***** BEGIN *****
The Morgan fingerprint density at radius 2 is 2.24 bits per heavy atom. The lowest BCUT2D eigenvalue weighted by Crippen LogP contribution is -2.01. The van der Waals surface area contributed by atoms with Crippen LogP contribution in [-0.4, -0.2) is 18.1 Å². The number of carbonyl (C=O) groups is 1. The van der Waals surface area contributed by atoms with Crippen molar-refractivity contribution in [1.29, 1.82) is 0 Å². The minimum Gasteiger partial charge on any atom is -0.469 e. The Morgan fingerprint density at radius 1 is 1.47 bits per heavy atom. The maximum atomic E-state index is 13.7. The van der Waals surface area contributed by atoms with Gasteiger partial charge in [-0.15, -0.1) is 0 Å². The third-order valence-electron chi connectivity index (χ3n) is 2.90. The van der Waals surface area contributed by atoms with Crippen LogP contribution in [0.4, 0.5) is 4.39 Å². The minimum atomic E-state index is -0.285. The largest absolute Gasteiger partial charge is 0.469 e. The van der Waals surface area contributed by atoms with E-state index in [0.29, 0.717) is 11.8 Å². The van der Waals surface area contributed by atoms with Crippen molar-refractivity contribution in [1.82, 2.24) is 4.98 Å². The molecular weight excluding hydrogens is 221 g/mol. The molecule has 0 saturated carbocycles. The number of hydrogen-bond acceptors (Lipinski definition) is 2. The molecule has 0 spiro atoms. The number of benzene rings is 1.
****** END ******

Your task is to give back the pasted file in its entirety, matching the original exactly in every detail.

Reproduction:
The Morgan fingerprint density at radius 2 is 2.24 bits per heavy atom. The lowest BCUT2D eigenvalue weighted by Crippen LogP contribution is -2.01. The van der Waals surface area contributed by atoms with Crippen LogP contribution in [-0.4, -0.2) is 18.1 Å². The number of carbonyl (C=O) groups is 1. The van der Waals surface area contributed by atoms with Crippen molar-refractivity contribution in [1.29, 1.82) is 0 Å². The minimum Gasteiger partial charge on any atom is -0.469 e. The Morgan fingerprint density at radius 1 is 1.47 bits per heavy atom. The maximum atomic E-state index is 13.7. The van der Waals surface area contributed by atoms with Gasteiger partial charge in [-0.15, -0.1) is 0 Å². The third-order valence-electron chi connectivity index (χ3n) is 2.90. The van der Waals surface area contributed by atoms with Crippen LogP contribution in [0.4, 0.5) is 4.39 Å². The minimum atomic E-state index is -0.285. The largest absolute Gasteiger partial charge is 0.469 e. The van der Waals surface area contributed by atoms with E-state index in [0.29, 0.717) is 11.8 Å². The van der Waals surface area contributed by atoms with Crippen molar-refractivity contribution in [1.82, 2.24) is 4.98 Å². The molecular weight excluding hydrogens is 221 g/mol. The molecule has 0 saturated carbocycles. The number of hydrogen-bond acceptors (Lipinski definition) is 2. The molecule has 0 spiro atoms. The number of benzene rings is 1.